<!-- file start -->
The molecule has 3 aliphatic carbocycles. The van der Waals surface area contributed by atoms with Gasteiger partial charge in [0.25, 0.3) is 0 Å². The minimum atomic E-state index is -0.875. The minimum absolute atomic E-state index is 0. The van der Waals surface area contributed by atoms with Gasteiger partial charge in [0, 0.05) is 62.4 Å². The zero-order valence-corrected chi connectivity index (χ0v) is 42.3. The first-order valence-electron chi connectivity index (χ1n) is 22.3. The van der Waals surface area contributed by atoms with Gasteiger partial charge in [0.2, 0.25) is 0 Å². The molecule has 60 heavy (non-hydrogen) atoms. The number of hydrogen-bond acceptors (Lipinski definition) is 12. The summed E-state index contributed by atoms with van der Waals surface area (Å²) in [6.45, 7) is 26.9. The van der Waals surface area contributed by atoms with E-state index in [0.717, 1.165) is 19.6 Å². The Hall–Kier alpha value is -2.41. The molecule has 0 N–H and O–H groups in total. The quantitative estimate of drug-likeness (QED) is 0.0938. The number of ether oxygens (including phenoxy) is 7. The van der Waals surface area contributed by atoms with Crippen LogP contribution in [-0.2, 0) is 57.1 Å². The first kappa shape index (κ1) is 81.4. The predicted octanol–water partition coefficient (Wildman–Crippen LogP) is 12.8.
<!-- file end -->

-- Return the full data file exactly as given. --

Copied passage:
The molecule has 3 aliphatic carbocycles. The van der Waals surface area contributed by atoms with Gasteiger partial charge in [0.25, 0.3) is 0 Å². The minimum atomic E-state index is -0.875. The minimum absolute atomic E-state index is 0. The van der Waals surface area contributed by atoms with Gasteiger partial charge in [0, 0.05) is 62.4 Å². The zero-order valence-corrected chi connectivity index (χ0v) is 42.3. The first-order valence-electron chi connectivity index (χ1n) is 22.3. The van der Waals surface area contributed by atoms with Gasteiger partial charge in [0.2, 0.25) is 0 Å². The molecule has 60 heavy (non-hydrogen) atoms. The number of hydrogen-bond acceptors (Lipinski definition) is 12. The summed E-state index contributed by atoms with van der Waals surface area (Å²) in [6.45, 7) is 26.9. The van der Waals surface area contributed by atoms with E-state index in [0.717, 1.165) is 19.6 Å². The Hall–Kier alpha value is -2.41. The molecule has 0 N–H and O–H groups in total. The quantitative estimate of drug-likeness (QED) is 0.0938. The number of ether oxygens (including phenoxy) is 7. The van der Waals surface area contributed by atoms with Crippen LogP contribution in [-0.2, 0) is 57.1 Å². The first kappa shape index (κ1) is 81.4. The predicted octanol–water partition coefficient (Wildman–Crippen LogP) is 12.8.